The holiday season is stressful for most people. There are meals to prepare, parties to attend, gifts to buy, and on top of it all bills to pay. Recuperating from treatments and surgeries due to illnesses like breast cancer can make the holidays even crazier. They can also make the holidays depressing. You’re trying to get better while life keeps going on all around you. It’s hard to handle. Especially when money is tight and you have limitations on what you can do.
I wanted to have my hysterectomy in August right after my mastectomy, but they didn’t have an opening until November. I didn’t want to have surgery around the holidays. I now know waiting three months was easier on my body. The worst part for me was being off work and home alone during the holiday season. Yes, it was nice not dealing with the mad rush of customers at the grocery store where I work or lifting the heavy frozen turkeys, but it was lonely.
My friends were working extra hours and busy planning get-togethers with their families. They had no time to visit with me. My emotions ran wild. I was put on a hormone blocker to prevent reoccurrence of cancer, and it put me into a deep depression. I felt like no one cared about me. I kept thinking maybe to my friends this surgery wasn’t as important as the mastectomy. Maybe they thought because they helped me with one surgery they had done enough. My mind came up with all kinds of reasons why my friends were staying away and this made my depression worse.
It didn’t help that my parents went out of town for the holidays. Before they left, they were busy preparing for their trip and didn’t have time to come over and spend the day with me while my husband was at work. They did have us over for dinner one night. It’s not that my parents forgot about me. They called me to check on me when they got to my brother’s in Tennessee. It just seemed like everyone’s lives were going on while mine was sitting still.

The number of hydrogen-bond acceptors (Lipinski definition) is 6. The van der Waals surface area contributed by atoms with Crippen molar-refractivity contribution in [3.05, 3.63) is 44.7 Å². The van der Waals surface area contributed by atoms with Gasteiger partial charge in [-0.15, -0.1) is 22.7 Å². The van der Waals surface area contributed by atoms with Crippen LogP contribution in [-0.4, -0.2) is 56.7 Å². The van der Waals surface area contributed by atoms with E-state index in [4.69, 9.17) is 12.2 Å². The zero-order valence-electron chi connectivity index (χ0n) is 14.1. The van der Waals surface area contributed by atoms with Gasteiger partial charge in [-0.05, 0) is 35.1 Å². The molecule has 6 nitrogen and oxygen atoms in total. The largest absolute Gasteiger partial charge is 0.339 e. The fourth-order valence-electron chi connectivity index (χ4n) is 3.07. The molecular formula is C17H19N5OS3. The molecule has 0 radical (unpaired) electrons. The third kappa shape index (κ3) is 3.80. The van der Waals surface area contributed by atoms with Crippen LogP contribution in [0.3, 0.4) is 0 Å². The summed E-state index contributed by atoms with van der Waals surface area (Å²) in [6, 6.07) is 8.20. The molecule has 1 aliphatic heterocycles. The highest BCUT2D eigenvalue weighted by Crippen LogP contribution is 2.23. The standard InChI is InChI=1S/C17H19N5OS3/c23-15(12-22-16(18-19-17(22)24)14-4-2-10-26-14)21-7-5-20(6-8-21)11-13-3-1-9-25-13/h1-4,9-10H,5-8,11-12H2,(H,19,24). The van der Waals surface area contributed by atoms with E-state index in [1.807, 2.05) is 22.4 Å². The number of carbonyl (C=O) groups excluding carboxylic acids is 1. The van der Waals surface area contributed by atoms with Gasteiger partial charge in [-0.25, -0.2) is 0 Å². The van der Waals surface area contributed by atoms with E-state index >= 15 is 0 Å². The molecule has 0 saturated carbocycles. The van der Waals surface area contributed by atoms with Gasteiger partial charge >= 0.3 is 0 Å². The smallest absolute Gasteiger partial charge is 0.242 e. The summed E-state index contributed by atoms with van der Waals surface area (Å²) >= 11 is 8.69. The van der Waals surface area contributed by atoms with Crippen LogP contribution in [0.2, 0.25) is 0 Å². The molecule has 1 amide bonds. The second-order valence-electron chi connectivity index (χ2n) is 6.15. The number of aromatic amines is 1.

I was restricted on what I could do and I was in pain. I was in no shape cook my own meals, do housework, or do much of my regular activities. My disability check was barely enough to even buy groceries. Luckily we saved enough money from my last surgery to keep our bills paid, but we had to be careful on our spending during the week.
Sitting around worrying about whether or not people still cared, the abundance of housework that wasn’t being done, what we were going to do for Thanksgiving, and having money to make it through the week drove me nuts. In order to fight depression and to keep from being bored, I had to keep busy. I colored in my adult coloring books, a friend sent me a word search book, I started doing our Christmas cards, and I watched lots of shows and movies. My husband took me for rides. I even did some editing of my memoir.
I still got bored, so I started up a craft I hadn’t done in a while. I decided I would start woodburning again. I have many books with patterns and a supply of wood that has gone untouched for a couple years. Suddenly my days were busy. I had to trace patterns on the wood and I woodburned the details of a picture. I started making Christmas decorations and special gifts for friends, family, and my husband. This took up a lot of my days. It also is saving me money on gifts for Christmas.
I also used my coping techniques I learned while struggling with mental illness. I journal daily and I turn to my husband, family, and close friends for support. A text message from a friend or my parent’s voice over the phone gave me strength. I tried to point out the positives of going through this surgery like no more pap smears, I didn’t have to lift heavy turkeys, I didn’t have to put up with grumpy customers, and I could sit around the house in my pajamas all day.
If you’re recuperating during the holidays, try to keep yourself occupied. Don’t get upset with family and friends when they are busy with extra work hours and preparing for meals and parties. They still care and you’re still important. Find creative things you can do to make gifts or decorations. Remember coping techniques to help you with any sadness you feel. While you’re healing is a good time to think about what the holidays are really about and reach out in letters or phone calls to old friends or distant family members.
We spent Thanksgiving with my older sister and family. I already have several Christmas gifts made and other projects to do. We saved money on gifts. I’m feeling good and I return back to work on December tenth. I now stand proudly in the light of recovery from surgery.